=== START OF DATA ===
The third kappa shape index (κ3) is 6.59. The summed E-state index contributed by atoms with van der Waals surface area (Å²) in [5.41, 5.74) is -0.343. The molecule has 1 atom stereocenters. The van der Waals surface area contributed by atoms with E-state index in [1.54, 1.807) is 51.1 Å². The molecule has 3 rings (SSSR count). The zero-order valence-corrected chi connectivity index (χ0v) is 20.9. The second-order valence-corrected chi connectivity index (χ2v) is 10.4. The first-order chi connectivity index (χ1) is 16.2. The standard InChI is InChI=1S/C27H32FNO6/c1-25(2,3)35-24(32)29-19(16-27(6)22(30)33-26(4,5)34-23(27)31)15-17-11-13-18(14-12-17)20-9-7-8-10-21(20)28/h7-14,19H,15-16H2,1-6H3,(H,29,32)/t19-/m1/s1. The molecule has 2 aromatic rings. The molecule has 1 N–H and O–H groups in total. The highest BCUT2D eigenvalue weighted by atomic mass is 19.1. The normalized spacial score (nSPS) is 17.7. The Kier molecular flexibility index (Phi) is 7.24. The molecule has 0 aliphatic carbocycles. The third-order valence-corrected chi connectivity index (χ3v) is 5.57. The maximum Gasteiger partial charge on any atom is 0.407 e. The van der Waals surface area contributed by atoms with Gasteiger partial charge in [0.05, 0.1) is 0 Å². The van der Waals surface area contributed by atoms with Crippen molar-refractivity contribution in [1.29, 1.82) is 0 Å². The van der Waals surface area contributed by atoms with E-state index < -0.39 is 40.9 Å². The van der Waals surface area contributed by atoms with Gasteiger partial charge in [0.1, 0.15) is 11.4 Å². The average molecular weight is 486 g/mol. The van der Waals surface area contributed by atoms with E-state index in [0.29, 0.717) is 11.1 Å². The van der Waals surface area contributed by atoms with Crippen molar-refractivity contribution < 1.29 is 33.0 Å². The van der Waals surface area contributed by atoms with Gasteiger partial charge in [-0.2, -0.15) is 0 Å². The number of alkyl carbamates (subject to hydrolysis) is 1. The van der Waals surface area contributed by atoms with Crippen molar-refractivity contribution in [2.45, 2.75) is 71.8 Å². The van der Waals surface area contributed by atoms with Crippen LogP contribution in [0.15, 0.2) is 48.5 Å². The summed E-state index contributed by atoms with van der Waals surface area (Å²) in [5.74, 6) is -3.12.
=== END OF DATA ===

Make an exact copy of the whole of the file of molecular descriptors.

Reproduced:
The third kappa shape index (κ3) is 6.59. The summed E-state index contributed by atoms with van der Waals surface area (Å²) in [5.41, 5.74) is -0.343. The molecule has 1 atom stereocenters. The van der Waals surface area contributed by atoms with E-state index in [1.54, 1.807) is 51.1 Å². The molecule has 3 rings (SSSR count). The zero-order valence-corrected chi connectivity index (χ0v) is 20.9. The second-order valence-corrected chi connectivity index (χ2v) is 10.4. The first-order chi connectivity index (χ1) is 16.2. The standard InChI is InChI=1S/C27H32FNO6/c1-25(2,3)35-24(32)29-19(16-27(6)22(30)33-26(4,5)34-23(27)31)15-17-11-13-18(14-12-17)20-9-7-8-10-21(20)28/h7-14,19H,15-16H2,1-6H3,(H,29,32)/t19-/m1/s1. The molecule has 2 aromatic rings. The molecule has 1 N–H and O–H groups in total. The highest BCUT2D eigenvalue weighted by atomic mass is 19.1. The normalized spacial score (nSPS) is 17.7. The Kier molecular flexibility index (Phi) is 7.24. The molecule has 0 aliphatic carbocycles. The third-order valence-corrected chi connectivity index (χ3v) is 5.57. The maximum Gasteiger partial charge on any atom is 0.407 e. The van der Waals surface area contributed by atoms with Gasteiger partial charge in [0.05, 0.1) is 0 Å². The van der Waals surface area contributed by atoms with Crippen molar-refractivity contribution in [1.29, 1.82) is 0 Å². The van der Waals surface area contributed by atoms with E-state index < -0.39 is 40.9 Å². The van der Waals surface area contributed by atoms with Gasteiger partial charge in [0.1, 0.15) is 11.4 Å². The average molecular weight is 486 g/mol. The van der Waals surface area contributed by atoms with E-state index in [0.29, 0.717) is 11.1 Å². The van der Waals surface area contributed by atoms with Crippen molar-refractivity contribution < 1.29 is 33.0 Å². The van der Waals surface area contributed by atoms with Gasteiger partial charge in [-0.2, -0.15) is 0 Å². The number of alkyl carbamates (subject to hydrolysis) is 1. The van der Waals surface area contributed by atoms with Crippen molar-refractivity contribution in [2.45, 2.75) is 71.8 Å². The van der Waals surface area contributed by atoms with Crippen LogP contribution in [0.15, 0.2) is 48.5 Å². The summed E-state index contributed by atoms with van der Waals surface area (Å²) in [5.74, 6) is -3.12.